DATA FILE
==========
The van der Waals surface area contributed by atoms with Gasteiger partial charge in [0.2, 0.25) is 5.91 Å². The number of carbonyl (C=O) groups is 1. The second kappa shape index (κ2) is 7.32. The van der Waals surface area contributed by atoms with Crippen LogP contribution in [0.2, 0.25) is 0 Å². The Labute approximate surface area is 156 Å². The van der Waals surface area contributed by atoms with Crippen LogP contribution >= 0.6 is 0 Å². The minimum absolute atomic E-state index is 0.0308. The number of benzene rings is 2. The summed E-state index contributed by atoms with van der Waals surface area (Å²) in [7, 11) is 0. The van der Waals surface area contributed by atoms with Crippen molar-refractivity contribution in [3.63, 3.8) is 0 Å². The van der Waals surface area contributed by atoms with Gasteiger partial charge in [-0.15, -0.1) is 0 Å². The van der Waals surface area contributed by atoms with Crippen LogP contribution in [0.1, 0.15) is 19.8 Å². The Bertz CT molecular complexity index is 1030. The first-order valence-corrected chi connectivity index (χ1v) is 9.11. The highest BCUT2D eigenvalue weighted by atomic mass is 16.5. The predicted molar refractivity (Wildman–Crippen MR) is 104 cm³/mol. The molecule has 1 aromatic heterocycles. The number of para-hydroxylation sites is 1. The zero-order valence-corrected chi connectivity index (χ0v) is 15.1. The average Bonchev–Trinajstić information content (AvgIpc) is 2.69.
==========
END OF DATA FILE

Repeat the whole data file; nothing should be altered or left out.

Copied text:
The van der Waals surface area contributed by atoms with Gasteiger partial charge in [0.2, 0.25) is 5.91 Å². The number of carbonyl (C=O) groups is 1. The second kappa shape index (κ2) is 7.32. The van der Waals surface area contributed by atoms with Crippen LogP contribution in [0.2, 0.25) is 0 Å². The Labute approximate surface area is 156 Å². The van der Waals surface area contributed by atoms with Crippen LogP contribution >= 0.6 is 0 Å². The minimum absolute atomic E-state index is 0.0308. The number of benzene rings is 2. The summed E-state index contributed by atoms with van der Waals surface area (Å²) in [7, 11) is 0. The van der Waals surface area contributed by atoms with Crippen molar-refractivity contribution in [3.63, 3.8) is 0 Å². The van der Waals surface area contributed by atoms with Gasteiger partial charge in [-0.15, -0.1) is 0 Å². The van der Waals surface area contributed by atoms with Crippen LogP contribution in [0.1, 0.15) is 19.8 Å². The Bertz CT molecular complexity index is 1030. The first-order valence-corrected chi connectivity index (χ1v) is 9.11. The highest BCUT2D eigenvalue weighted by atomic mass is 16.5. The predicted molar refractivity (Wildman–Crippen MR) is 104 cm³/mol. The molecule has 1 aromatic heterocycles. The number of para-hydroxylation sites is 1. The zero-order valence-corrected chi connectivity index (χ0v) is 15.1. The average Bonchev–Trinajstić information content (AvgIpc) is 2.69.